Hannah Chen, Emily Chang
For many athletes whose sports are very team-oriented, isolating away from the team during these times have made self-motivation and training alone incredibly difficult. Although technology has brought us a variety of constantly developing methods of maintaining communication with others, the inability to connect with teammates in person has frustrated many athletes.
Brent Nakashima is a junior who runs on the varsity team for cross country and track at Newport High School in Bellevue, Washington. He first picked up cross country in middle school for fitness purposes, where his passion for running developed as he gradually connected with his teammates during practices. Even though he began with some difficulty, he says that “I had so much fun running with my teammates at practice that I wanted to do whatever it took to help my team get better,” thus pushing him and his team to become one of the strongest middle schools in the area.
Throughout his running career, Brent has acquired a number of individual and team achievements. In 2019, Newport Boys XC scored a 2nd-place podium finish at the KingCo 4A League Championships, qualifying for state as a team. Additionally, Brent is a two-time individual qualifier for the WIAA State XC championships. After such a successful junior XC season, Brent was looking forward to making personal progress on the track this spring. However, due to COVID-19, the track season has been cancelled, creating a plethora of difficulties and frustrations for athletes such as Brent.
One of the more prominent issues that have arisen since for Brent is running without teammates or coaches. “Running with my team is a huge part of getting better in cross country because all 7 people are important to a strong team and running by myself is definitely a big change,” Brent says, adding that this change brought about various challenges, particularly in staying motivated.
He has dealt with this by keeping his goals of qualifying for nationals in focus, a dream his team has been looking forward to for four years, and reminding himself by watching races. Additionally, Brent has also adopted doing “time trials every Wednesday just to get close to how a race might be” with his teammates, keeping him accountable when they are not able to run together. He hopes that with continued speed training, Newport has a chance for a first-place podium finish at the state meet this fall.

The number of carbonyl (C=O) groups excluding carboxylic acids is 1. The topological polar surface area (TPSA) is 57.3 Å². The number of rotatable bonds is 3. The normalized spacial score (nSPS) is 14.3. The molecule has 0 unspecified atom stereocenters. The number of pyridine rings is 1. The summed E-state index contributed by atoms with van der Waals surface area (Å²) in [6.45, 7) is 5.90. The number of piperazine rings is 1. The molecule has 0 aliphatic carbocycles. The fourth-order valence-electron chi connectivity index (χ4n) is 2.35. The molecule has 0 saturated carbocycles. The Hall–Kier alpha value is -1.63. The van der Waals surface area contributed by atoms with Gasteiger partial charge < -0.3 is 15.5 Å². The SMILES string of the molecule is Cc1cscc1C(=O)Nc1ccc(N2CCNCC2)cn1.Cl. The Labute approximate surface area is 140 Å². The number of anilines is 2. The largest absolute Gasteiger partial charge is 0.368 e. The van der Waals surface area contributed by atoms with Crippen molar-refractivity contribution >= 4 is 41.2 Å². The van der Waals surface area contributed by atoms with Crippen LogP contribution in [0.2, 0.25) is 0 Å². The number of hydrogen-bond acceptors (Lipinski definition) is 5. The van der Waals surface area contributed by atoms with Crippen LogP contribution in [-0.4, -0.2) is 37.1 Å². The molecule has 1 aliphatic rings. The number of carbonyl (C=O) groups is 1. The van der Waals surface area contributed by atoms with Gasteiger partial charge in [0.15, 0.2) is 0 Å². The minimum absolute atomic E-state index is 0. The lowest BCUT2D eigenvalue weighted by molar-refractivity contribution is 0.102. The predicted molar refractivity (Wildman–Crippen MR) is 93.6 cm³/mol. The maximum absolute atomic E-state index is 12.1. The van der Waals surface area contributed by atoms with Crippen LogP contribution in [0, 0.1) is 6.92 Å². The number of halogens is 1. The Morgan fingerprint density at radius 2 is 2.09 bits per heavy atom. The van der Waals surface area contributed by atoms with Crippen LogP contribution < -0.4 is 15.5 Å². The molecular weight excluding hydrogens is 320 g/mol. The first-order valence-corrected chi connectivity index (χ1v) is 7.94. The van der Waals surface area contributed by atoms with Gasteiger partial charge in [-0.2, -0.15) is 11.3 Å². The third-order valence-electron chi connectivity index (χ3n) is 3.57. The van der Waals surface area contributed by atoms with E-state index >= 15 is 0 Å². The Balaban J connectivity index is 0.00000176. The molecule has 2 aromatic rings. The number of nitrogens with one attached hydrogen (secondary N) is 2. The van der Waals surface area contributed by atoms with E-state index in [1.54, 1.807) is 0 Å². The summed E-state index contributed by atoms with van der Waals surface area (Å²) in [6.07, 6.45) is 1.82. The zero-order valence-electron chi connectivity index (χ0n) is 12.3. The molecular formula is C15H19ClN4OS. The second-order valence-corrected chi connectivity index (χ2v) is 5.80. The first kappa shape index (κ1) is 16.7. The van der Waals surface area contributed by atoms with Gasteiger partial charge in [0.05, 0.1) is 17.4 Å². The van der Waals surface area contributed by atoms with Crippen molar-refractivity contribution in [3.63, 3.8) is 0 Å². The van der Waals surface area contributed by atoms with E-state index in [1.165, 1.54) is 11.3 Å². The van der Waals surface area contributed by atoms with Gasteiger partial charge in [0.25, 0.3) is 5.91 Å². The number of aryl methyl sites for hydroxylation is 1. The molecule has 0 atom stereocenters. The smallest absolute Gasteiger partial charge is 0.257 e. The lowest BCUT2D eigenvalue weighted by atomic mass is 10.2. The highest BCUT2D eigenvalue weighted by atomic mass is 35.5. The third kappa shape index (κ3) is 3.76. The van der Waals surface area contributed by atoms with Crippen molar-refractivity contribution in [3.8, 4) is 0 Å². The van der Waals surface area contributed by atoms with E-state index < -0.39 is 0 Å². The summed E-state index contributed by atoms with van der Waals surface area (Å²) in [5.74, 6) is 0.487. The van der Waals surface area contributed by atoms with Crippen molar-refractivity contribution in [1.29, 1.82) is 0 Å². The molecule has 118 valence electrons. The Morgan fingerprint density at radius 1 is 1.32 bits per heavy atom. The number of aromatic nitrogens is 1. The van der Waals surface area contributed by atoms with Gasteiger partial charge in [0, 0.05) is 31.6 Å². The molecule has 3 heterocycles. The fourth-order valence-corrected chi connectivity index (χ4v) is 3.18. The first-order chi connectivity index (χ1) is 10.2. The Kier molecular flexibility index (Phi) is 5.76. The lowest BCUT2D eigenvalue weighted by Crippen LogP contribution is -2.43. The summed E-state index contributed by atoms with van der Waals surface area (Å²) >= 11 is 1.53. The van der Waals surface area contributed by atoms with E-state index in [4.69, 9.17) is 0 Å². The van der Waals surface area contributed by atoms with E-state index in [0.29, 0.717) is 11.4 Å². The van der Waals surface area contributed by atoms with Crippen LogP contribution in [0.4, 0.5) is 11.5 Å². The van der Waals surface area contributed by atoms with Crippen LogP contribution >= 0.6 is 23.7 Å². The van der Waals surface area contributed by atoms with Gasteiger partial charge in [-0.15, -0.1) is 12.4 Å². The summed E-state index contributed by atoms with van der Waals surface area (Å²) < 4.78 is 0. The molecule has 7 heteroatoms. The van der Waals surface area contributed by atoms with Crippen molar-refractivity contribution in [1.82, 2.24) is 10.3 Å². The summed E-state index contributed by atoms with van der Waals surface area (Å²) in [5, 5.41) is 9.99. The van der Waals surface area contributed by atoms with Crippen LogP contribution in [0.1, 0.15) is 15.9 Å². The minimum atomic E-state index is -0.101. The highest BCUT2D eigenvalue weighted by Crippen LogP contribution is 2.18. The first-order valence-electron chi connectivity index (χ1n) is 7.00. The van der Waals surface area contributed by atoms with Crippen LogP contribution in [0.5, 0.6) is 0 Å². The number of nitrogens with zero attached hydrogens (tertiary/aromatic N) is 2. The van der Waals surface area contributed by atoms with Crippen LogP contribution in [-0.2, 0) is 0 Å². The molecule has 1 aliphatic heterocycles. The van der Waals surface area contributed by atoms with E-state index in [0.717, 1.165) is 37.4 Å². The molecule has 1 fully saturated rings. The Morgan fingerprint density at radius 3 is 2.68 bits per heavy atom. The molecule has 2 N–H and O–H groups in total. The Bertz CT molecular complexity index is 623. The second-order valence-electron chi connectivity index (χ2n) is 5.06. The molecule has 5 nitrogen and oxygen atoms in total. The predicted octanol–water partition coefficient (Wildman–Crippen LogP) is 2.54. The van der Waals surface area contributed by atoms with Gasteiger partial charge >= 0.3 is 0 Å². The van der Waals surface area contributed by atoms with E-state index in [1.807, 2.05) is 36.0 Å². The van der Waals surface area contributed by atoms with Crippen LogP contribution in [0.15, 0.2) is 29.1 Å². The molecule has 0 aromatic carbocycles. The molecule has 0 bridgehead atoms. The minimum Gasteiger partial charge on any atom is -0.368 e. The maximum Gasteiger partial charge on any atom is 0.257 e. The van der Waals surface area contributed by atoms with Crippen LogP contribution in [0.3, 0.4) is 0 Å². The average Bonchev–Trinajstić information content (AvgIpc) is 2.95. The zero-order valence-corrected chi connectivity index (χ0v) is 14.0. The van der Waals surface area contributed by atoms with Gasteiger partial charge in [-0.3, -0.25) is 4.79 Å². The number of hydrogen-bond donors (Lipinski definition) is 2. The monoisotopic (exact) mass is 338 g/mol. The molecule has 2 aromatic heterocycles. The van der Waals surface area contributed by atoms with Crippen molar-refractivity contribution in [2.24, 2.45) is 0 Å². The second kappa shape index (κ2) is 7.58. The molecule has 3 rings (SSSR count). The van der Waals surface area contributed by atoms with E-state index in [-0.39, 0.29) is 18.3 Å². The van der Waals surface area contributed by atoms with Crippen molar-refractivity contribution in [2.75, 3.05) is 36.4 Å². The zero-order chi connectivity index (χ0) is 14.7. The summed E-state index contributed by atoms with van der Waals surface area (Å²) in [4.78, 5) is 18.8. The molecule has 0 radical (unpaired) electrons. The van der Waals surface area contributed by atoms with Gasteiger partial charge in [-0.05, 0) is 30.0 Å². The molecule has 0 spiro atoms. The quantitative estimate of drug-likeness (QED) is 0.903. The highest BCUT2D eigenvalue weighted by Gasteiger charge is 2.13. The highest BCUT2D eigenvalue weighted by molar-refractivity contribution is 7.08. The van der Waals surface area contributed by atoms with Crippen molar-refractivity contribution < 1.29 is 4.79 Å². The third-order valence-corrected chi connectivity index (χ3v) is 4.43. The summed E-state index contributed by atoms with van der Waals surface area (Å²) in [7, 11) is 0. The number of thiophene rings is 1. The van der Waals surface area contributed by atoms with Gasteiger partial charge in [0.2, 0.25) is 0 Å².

While Brent has not suffered from any major physical injuries, he has been taking the opportunity to “figure out the mental side of running,” particularly when he is unable to perform to the best of his ability. Sports are as much of a mental battle as they are a physical one, and a doubtful mindset can restrict athletic performance, undermining even the most rigorous training regimen. Particularly for longer distances like the 5K in which pacing and stamina is crucial for a strong race, Brent and other runners sometimes struggle with wondering if they started “out too hard and those negative thoughts and doubt surface and cause my body to kind of shut down. I [begin to] go so much slower than I know I’m capable of.” Brent’s general advice for runners and other athletes is that “a positive mindset and determination is how you break through and run your best.”
Brent has treated himself by “baking really good chocolate chip cookies for the first time ever” in his quarantine kitchen.
He concluded our interview with general advice for athletes out there:
Keep practicing or exercising during this time because it will pay off once the season resumes!
We hope that we will maintain their fitness even as we are in isolation, and send our best wishes to all the passionate individuals and teams to reach their goals!